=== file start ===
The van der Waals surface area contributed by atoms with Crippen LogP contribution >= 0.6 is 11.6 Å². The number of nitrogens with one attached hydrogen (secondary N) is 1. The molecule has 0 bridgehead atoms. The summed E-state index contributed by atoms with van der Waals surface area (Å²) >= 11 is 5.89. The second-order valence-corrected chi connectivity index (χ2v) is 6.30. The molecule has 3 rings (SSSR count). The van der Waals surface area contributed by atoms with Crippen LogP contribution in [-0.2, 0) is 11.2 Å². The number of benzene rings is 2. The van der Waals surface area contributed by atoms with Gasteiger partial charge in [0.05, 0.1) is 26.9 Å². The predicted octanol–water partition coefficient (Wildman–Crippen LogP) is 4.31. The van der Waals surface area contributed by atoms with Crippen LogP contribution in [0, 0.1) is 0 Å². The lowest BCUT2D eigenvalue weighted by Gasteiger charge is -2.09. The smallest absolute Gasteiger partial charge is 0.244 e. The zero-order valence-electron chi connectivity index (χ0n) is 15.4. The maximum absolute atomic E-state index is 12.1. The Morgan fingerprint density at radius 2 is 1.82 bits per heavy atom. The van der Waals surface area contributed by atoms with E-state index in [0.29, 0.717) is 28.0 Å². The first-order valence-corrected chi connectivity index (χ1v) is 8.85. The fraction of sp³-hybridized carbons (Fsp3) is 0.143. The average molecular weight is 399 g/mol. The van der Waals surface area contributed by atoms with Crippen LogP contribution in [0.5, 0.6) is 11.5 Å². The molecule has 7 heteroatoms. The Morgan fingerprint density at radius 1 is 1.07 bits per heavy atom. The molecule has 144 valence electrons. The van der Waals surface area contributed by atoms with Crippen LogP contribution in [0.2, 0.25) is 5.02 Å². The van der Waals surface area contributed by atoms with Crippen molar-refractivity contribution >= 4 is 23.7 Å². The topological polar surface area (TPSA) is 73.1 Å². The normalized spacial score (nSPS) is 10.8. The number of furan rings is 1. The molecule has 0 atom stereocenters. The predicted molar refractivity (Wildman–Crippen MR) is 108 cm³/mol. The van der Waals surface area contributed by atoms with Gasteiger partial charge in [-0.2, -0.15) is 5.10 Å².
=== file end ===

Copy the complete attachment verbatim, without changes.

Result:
The van der Waals surface area contributed by atoms with Crippen LogP contribution >= 0.6 is 11.6 Å². The number of nitrogens with one attached hydrogen (secondary N) is 1. The molecule has 0 bridgehead atoms. The summed E-state index contributed by atoms with van der Waals surface area (Å²) >= 11 is 5.89. The second-order valence-corrected chi connectivity index (χ2v) is 6.30. The molecule has 3 rings (SSSR count). The van der Waals surface area contributed by atoms with Crippen LogP contribution in [-0.2, 0) is 11.2 Å². The number of benzene rings is 2. The van der Waals surface area contributed by atoms with Gasteiger partial charge in [0.05, 0.1) is 26.9 Å². The predicted octanol–water partition coefficient (Wildman–Crippen LogP) is 4.31. The van der Waals surface area contributed by atoms with Crippen LogP contribution in [0, 0.1) is 0 Å². The lowest BCUT2D eigenvalue weighted by Gasteiger charge is -2.09. The smallest absolute Gasteiger partial charge is 0.244 e. The zero-order valence-electron chi connectivity index (χ0n) is 15.4. The maximum absolute atomic E-state index is 12.1. The Morgan fingerprint density at radius 2 is 1.82 bits per heavy atom. The van der Waals surface area contributed by atoms with E-state index in [0.29, 0.717) is 28.0 Å². The first-order valence-corrected chi connectivity index (χ1v) is 8.85. The fraction of sp³-hybridized carbons (Fsp3) is 0.143. The average molecular weight is 399 g/mol. The van der Waals surface area contributed by atoms with Crippen LogP contribution in [0.5, 0.6) is 11.5 Å². The molecule has 7 heteroatoms. The Morgan fingerprint density at radius 1 is 1.07 bits per heavy atom. The molecule has 144 valence electrons. The van der Waals surface area contributed by atoms with Crippen LogP contribution in [0.2, 0.25) is 5.02 Å². The van der Waals surface area contributed by atoms with Crippen molar-refractivity contribution >= 4 is 23.7 Å². The topological polar surface area (TPSA) is 73.1 Å². The normalized spacial score (nSPS) is 10.8. The number of furan rings is 1. The molecule has 0 atom stereocenters. The predicted molar refractivity (Wildman–Crippen MR) is 108 cm³/mol. The van der Waals surface area contributed by atoms with Gasteiger partial charge in [-0.2, -0.15) is 5.10 Å².